"You really respect how he plays the game. He is a guy who plays the game the right way. He is going to be a Hall of Famer, I really believe that. You watch him play and the things that he can do. He is really special. You think back to the days where guys like Warren Sapp and certain defensive linemen really changed the game and interior linemen, he is one of those guys."
Seahawks coach Pete Carroll has spent much of this week like most while preparing for the Rams: Trying to figure out how to get his struggling offensive line to slow Donald, Robert Quinn, Michael Brockers and that dynamic front. It will usually rush five or six at Seattle’s five blockers.
"Yeah, he is a really, really problematic. Yeah, there is just nobody like him, quickness-wise," Carroll said of Donald, likening him to Hall of Famer John Randle. "For a guy that doesn’t have a big stature, he’s got extraordinary strength and explosion and ability to disengage and get off. He makes remarkable plays that other guys can’t make. You don’t know when it is going to happen, so he is really a challenge to play against."
The Rams have won three of their last four meetings with the Seahawks, and four in the last six. Seattle has lost its last three road games at the Rams, dating to October 2014 when they were still in St. Louis.
Now they have an offense to match Donald and that defense—thanks to what Gurley and Goff are doing with mismatches against most defenses.
But, the Seahawks believe, not theirs.
Ask Wright about never coming off the field and his eyes light up like he’s just gotten a free shot to hit a ball carrier.
"I love it, man! We should be in base (defense) ALL of the time," Wright said.
"It’s fun, man. The coaches, it’s what we’ve always done here in Seattle. It just hurts my heart when I see ‘dime’ out there. Yeah, man, I can cover tight ends, running backs. It’s just fun to be out there for all three plays. I hate coming out. You get out your groove when you come out of the game."
He’s going to see a better, more confident Goff than the one Richard Sherman knocked out of December’s 24-3 Seahawks win in Seattle with a wicked hit to end the quarterback’s scramble down the sideline.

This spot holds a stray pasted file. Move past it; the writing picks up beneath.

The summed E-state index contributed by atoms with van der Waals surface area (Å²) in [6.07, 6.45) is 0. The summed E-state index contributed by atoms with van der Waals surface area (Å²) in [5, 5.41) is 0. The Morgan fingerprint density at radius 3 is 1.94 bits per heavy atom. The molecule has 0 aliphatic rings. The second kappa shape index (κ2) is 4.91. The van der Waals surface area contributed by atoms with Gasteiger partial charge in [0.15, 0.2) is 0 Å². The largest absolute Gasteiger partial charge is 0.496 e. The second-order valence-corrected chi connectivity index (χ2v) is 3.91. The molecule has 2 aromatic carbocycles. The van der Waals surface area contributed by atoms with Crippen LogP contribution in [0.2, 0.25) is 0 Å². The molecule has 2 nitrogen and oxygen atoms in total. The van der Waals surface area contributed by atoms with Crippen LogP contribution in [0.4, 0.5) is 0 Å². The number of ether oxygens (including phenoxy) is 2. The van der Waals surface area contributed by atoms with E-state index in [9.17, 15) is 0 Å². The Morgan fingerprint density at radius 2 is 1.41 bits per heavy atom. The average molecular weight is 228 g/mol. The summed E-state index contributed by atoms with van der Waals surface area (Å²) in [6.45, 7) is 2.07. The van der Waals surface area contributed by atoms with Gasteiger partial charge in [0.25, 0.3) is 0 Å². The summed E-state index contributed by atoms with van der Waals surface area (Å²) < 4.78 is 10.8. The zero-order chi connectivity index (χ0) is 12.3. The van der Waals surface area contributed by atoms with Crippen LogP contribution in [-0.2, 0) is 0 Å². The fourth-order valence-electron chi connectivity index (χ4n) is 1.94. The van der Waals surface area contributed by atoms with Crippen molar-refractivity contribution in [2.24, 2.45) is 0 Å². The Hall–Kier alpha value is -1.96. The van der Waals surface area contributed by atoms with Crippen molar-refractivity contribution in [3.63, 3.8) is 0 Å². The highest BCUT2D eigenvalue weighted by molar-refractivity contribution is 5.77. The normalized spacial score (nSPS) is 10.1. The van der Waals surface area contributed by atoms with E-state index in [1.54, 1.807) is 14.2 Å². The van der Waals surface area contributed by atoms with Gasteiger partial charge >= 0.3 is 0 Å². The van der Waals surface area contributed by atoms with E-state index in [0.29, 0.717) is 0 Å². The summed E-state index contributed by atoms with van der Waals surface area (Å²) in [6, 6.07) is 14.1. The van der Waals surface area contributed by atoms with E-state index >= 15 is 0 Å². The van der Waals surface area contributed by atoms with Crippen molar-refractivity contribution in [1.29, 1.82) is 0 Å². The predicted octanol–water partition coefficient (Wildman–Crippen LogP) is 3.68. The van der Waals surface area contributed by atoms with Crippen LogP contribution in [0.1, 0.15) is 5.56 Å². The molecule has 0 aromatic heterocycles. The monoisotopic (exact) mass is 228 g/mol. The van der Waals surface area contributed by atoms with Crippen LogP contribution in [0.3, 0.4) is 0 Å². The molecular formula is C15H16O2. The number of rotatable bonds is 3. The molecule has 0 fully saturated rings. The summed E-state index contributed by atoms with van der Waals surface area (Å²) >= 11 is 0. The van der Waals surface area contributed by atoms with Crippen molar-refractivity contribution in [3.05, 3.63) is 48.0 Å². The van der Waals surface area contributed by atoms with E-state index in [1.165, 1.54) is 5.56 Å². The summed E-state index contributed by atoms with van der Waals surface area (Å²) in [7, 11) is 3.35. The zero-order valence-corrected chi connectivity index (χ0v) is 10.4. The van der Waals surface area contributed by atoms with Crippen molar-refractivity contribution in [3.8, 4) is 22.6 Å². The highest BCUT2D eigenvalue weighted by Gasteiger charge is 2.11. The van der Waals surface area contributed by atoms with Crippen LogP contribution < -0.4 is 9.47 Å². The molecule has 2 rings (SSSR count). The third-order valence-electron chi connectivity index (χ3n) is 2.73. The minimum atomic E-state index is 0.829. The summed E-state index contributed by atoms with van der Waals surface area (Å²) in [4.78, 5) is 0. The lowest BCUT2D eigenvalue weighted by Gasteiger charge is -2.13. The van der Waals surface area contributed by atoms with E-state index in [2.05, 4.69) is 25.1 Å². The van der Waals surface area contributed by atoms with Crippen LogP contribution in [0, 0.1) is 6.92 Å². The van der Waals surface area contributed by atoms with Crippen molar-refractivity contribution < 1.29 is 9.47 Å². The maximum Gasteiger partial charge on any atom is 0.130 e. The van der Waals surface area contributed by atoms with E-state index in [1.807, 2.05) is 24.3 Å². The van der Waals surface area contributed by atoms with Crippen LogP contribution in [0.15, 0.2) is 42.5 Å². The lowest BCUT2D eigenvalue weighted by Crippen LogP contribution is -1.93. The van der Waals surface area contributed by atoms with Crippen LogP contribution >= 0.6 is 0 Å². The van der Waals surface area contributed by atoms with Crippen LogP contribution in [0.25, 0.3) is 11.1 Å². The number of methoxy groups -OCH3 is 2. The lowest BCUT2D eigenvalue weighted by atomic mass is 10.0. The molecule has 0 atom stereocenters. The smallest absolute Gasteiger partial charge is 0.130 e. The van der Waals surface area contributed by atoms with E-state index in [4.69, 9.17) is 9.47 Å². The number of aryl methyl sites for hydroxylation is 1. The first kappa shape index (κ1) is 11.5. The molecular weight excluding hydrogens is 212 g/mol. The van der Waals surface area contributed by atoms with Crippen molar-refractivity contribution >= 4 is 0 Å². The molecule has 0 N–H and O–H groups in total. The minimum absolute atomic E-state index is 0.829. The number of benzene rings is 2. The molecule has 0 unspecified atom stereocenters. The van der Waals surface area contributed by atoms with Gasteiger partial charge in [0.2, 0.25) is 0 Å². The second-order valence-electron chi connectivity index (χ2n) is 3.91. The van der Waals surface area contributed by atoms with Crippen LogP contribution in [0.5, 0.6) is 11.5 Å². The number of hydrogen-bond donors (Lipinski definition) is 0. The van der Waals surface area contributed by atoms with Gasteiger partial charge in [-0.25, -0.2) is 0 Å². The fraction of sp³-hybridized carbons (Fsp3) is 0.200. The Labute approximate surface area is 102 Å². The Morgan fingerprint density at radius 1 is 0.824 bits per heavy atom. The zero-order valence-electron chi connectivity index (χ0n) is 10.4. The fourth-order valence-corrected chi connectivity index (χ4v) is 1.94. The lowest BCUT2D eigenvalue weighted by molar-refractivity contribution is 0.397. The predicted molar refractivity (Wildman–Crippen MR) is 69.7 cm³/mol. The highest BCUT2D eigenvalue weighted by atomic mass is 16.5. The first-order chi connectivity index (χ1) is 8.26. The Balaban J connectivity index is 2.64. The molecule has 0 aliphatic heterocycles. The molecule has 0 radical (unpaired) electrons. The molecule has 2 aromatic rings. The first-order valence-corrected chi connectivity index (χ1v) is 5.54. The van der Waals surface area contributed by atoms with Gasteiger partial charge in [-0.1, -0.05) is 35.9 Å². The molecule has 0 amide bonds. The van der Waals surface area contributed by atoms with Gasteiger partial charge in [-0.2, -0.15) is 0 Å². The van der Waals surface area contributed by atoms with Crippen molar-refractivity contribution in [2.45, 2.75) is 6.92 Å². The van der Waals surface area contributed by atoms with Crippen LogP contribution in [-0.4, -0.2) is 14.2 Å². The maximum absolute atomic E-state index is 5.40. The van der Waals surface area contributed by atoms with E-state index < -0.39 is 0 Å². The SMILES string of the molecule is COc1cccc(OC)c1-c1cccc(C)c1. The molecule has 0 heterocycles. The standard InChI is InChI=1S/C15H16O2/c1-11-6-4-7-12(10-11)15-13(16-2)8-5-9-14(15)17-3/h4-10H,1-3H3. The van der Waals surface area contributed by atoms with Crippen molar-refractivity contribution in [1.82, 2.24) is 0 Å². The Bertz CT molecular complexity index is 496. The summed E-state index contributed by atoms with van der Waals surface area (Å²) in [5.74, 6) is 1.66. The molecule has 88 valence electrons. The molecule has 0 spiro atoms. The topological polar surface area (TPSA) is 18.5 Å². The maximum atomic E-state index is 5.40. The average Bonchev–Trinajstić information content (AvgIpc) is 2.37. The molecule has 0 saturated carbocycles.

Goff has been sacked just four times in 122 drop backs this season, after a 2016 season in which he got dumped 26 times in seven starts late in the season. The Rams’ porous offensive line ruined last season. Thanks to upgrades such as free-agent tackle Andrew Whitworth from Cincinnati, Los Angeles’ O-line is an asset now.
But the schemes have helped, both the linemen and quarterback. Goff has thrown seven touchdowns against just one interception using McVay’s schemes that have Goff getting the ball out quickly on short throws. That has allowed Gurley, speed man Tavon Austin and fellow Rams receivers time and space to run after the catch.
"He is really sure of himself," Carroll said of Goff. "The ball is coming out quick. He is utilizing the calls really well and that quick game, ball’s out. He is doing a great job checking the balls down evidence by Todd’s catches. He has 20 catches, leading the team in receptions already. More efficient; they have only been sacked four times.
"He is a quick decision guy. He gets the ball out."
Gurley ran for about 35 of the 55 yards on a key touchdown catch last weekend in the Rams’ 35-30 win at Dallas, when Goff again threw it quickly and Gurley ran right past linebackers not as fast as Wagner and Wright.
"This is a going to be a battle, man," Wright said.
"This team, they’ve always been good. That’s the thing: They’ve always had the talent. And I believe that with their new coach they’ve got a new spark. They’ve got their fire back. But they’ve always been good, in my eyes. But, yeah, with this new coach, you can just see them really come to life.
"So it’s going to be a fun matchup, to go out there with those guys and battle with them."